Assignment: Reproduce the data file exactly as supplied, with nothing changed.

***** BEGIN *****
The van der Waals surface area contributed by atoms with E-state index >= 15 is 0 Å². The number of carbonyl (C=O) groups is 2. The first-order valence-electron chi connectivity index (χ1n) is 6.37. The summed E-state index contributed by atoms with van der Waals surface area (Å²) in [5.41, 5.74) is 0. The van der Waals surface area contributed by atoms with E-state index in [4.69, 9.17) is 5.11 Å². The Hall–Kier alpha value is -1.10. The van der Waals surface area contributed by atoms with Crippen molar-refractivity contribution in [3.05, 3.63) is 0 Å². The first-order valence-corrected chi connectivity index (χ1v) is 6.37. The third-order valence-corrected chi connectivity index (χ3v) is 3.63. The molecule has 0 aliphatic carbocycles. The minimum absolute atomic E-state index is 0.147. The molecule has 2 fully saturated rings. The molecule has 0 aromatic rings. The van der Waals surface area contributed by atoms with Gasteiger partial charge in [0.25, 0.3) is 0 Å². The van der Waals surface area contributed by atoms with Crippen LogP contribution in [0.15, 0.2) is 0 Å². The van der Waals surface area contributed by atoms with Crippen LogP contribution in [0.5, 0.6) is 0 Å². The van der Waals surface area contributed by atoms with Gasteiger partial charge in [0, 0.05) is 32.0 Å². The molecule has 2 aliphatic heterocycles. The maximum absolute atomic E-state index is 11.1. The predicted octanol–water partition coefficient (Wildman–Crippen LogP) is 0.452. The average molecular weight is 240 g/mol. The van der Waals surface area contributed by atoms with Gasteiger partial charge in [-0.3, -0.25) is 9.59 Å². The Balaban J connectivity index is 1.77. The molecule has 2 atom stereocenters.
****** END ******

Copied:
The van der Waals surface area contributed by atoms with E-state index >= 15 is 0 Å². The number of carbonyl (C=O) groups is 2. The first-order valence-electron chi connectivity index (χ1n) is 6.37. The summed E-state index contributed by atoms with van der Waals surface area (Å²) in [5.41, 5.74) is 0. The van der Waals surface area contributed by atoms with E-state index in [4.69, 9.17) is 5.11 Å². The Hall–Kier alpha value is -1.10. The van der Waals surface area contributed by atoms with Crippen molar-refractivity contribution in [3.05, 3.63) is 0 Å². The first-order valence-corrected chi connectivity index (χ1v) is 6.37. The third-order valence-corrected chi connectivity index (χ3v) is 3.63. The molecule has 0 aliphatic carbocycles. The minimum absolute atomic E-state index is 0.147. The molecule has 2 fully saturated rings. The molecule has 0 aromatic rings. The van der Waals surface area contributed by atoms with Gasteiger partial charge in [0.25, 0.3) is 0 Å². The van der Waals surface area contributed by atoms with Crippen LogP contribution in [0.15, 0.2) is 0 Å². The van der Waals surface area contributed by atoms with Crippen LogP contribution in [0.5, 0.6) is 0 Å². The van der Waals surface area contributed by atoms with Gasteiger partial charge in [0, 0.05) is 32.0 Å². The molecule has 2 aliphatic heterocycles. The maximum absolute atomic E-state index is 11.1. The predicted octanol–water partition coefficient (Wildman–Crippen LogP) is 0.452. The average molecular weight is 240 g/mol. The van der Waals surface area contributed by atoms with Gasteiger partial charge in [-0.3, -0.25) is 9.59 Å². The Balaban J connectivity index is 1.77. The molecule has 2 atom stereocenters.